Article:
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Kitimat's Other Eco-Fight: A Rio Tinto Alcan Primer

Aluminum giant defends plan to increase production without new sulphur dioxide scrubber installation.

By Carol Linnitt 12 Jun 2015 | TheTyee.ca

Carol Linnitt is managing editor of DeSmog Canada.

The sleepy town of Kitimat, B.C. is perhaps best known as the endpoint of Enbridge's proposed Northern Gateway pipeline. Among B.C.'s energy wonks, it's also known as a key liquefied natural gas terminal battleground.

But flying just below the media's radar, another Kitimat battle is playing out in front of B.C.'s Environmental Appeal Board -- one that lawyer Chris Tollefson says may be the most significant case the board has ever heard.

Rio Tinto Alcan, the world's largest aluminum producer, and the B.C. Ministry of Environment are defending a permit that approved a $4.8-billion "modernization" of Rio Tinto Alcan's aluminum smelter. The upgrade will increase the plant's aluminum production by 48 per cent. The permit also gives the company permission to up its sulphur dioxide emissions by 56 per cent, from 27 to 42 tonnes per day.

Two elementary school teachers -- Lis Stannus and Emily Toews, an asthmatic -- are fighting the permit, arguing the increased air pollution unnecessarily threatens human health. The appeal, heard before a three-person tribunal from the Environmental Appeals Board, could overturn the permit or require Rio Tinto Alcan to install sulphur dioxide scrubbers.

Case records show the provincial government was aware of scrubbing technology -- used to eliminate sulphur dioxide emissions from smelters around the world -- but chose not to require Rio Tinto Alcan to put that technology in place. The modernization project, now 94 per cent complete according to Rio Tinto Alcan, remains exempt from provincial or federal sulphur dioxide emission standards.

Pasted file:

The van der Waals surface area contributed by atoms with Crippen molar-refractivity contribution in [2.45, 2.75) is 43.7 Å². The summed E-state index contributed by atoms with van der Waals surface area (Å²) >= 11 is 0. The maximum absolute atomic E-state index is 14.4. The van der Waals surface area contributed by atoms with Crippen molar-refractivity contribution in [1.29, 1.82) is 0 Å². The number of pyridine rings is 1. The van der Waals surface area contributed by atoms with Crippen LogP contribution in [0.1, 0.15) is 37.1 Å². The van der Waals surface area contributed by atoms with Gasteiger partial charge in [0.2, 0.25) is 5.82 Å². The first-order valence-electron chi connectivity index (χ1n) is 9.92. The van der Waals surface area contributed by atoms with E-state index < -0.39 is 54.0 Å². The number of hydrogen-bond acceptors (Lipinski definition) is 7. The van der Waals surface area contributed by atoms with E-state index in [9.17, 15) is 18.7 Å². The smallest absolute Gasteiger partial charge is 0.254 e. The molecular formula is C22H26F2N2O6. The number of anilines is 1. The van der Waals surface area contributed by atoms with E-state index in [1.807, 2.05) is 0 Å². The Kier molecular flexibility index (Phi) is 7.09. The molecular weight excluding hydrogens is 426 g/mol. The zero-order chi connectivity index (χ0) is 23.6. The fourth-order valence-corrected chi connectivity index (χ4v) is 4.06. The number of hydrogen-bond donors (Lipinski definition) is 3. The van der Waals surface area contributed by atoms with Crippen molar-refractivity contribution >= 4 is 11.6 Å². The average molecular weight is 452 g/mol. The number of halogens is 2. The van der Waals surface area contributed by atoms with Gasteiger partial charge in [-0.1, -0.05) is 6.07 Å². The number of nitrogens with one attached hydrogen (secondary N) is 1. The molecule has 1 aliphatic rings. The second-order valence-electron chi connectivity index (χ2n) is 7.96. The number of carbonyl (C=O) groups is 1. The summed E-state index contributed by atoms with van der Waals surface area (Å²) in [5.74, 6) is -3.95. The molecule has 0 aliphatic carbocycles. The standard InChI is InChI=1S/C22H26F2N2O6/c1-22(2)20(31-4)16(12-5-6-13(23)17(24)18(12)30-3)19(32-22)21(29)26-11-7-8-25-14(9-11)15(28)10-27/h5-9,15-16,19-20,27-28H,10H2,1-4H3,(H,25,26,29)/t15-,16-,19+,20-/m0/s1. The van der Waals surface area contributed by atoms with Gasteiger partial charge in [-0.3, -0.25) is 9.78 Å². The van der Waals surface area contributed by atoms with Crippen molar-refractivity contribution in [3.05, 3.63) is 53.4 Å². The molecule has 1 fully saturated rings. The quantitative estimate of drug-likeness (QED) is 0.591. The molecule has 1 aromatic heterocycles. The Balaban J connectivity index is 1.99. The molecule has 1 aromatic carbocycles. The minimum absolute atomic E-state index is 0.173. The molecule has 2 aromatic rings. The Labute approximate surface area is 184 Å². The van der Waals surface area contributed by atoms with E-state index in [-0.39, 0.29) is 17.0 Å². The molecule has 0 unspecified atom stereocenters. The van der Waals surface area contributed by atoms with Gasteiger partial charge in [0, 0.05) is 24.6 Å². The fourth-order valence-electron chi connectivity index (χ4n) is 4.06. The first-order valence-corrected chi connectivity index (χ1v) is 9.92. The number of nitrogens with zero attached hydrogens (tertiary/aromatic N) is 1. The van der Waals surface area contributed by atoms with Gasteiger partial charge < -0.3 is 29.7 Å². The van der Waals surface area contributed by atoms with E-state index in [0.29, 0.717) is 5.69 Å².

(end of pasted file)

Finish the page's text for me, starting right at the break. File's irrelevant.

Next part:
Tollefson, the lawyer representing Stannus, argues the 2013 permit decision is the result of a too-cozy relationship between industry and regulators. "This case raises the spectre, in a very real way, of regulatory capture," he said in his opening statement.

The tribunal will decide on the appeal after hearing evidence presented by lawyers and representatives from all sides, including the B.C. Ministry of Environment, Rio Tinto Alcan as well as Stannus and Toews. Final arguments will be made in Victoria later this month. As the hearings wrap up in Kitimat, The Tyee breaks down three findings from the case.

Company financed ministry position

Rio Tinto Alcan made an arrangement with the province to fund the position of a key B.C. Ministry of Environment official, Frazer McKenzie, who, along with his superior Ian Sharpe, aided the company during the permitting process, documents submitted as evidence showed.

The province argues the arrangement, known as a secondment, was not unusual and that support from Rio Tinto Alcan was needed to cover the costs of the lengthy and complex application.

Sharpe, manager of environmental protection with the ministry, told the tribunal "there was interest on both sides to enter into an arrangement where the company would provide funds that would cover the costs."

Daniel Bennett, legal counsel for Rio Tinto Alcan, told the tribunal "it is not uncommon for a major protect proponent that is seeking permit approvals to be required by the regulator to fund some aspect of the permitting process."

Sharpe testified he was not fettered in his decision making. But Tollefson argued years of emails, work journals and signed agreements entered into evidence tell another story.